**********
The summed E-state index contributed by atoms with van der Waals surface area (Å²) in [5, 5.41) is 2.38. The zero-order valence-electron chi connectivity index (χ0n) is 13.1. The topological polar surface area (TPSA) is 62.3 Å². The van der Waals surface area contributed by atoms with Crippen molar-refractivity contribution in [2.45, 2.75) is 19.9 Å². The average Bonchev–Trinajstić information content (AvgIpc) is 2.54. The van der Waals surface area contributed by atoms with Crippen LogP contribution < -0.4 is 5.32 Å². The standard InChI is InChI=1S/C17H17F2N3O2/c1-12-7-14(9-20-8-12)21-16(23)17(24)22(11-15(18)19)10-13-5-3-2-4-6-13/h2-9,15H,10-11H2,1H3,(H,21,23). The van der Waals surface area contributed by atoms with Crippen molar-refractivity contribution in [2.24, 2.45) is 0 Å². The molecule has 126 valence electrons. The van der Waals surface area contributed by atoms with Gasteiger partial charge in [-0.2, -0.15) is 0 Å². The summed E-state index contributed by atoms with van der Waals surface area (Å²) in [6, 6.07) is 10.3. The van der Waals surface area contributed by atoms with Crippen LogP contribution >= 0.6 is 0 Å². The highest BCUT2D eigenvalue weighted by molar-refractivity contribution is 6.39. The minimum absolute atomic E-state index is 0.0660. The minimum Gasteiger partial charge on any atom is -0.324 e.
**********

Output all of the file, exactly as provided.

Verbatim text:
The summed E-state index contributed by atoms with van der Waals surface area (Å²) in [5, 5.41) is 2.38. The zero-order valence-electron chi connectivity index (χ0n) is 13.1. The topological polar surface area (TPSA) is 62.3 Å². The van der Waals surface area contributed by atoms with Crippen molar-refractivity contribution in [2.45, 2.75) is 19.9 Å². The average Bonchev–Trinajstić information content (AvgIpc) is 2.54. The van der Waals surface area contributed by atoms with Crippen LogP contribution < -0.4 is 5.32 Å². The standard InChI is InChI=1S/C17H17F2N3O2/c1-12-7-14(9-20-8-12)21-16(23)17(24)22(11-15(18)19)10-13-5-3-2-4-6-13/h2-9,15H,10-11H2,1H3,(H,21,23). The van der Waals surface area contributed by atoms with Crippen molar-refractivity contribution in [2.24, 2.45) is 0 Å². The molecule has 126 valence electrons. The van der Waals surface area contributed by atoms with Gasteiger partial charge in [-0.2, -0.15) is 0 Å². The summed E-state index contributed by atoms with van der Waals surface area (Å²) in [6, 6.07) is 10.3. The van der Waals surface area contributed by atoms with Crippen LogP contribution >= 0.6 is 0 Å². The highest BCUT2D eigenvalue weighted by molar-refractivity contribution is 6.39. The minimum absolute atomic E-state index is 0.0660. The minimum Gasteiger partial charge on any atom is -0.324 e.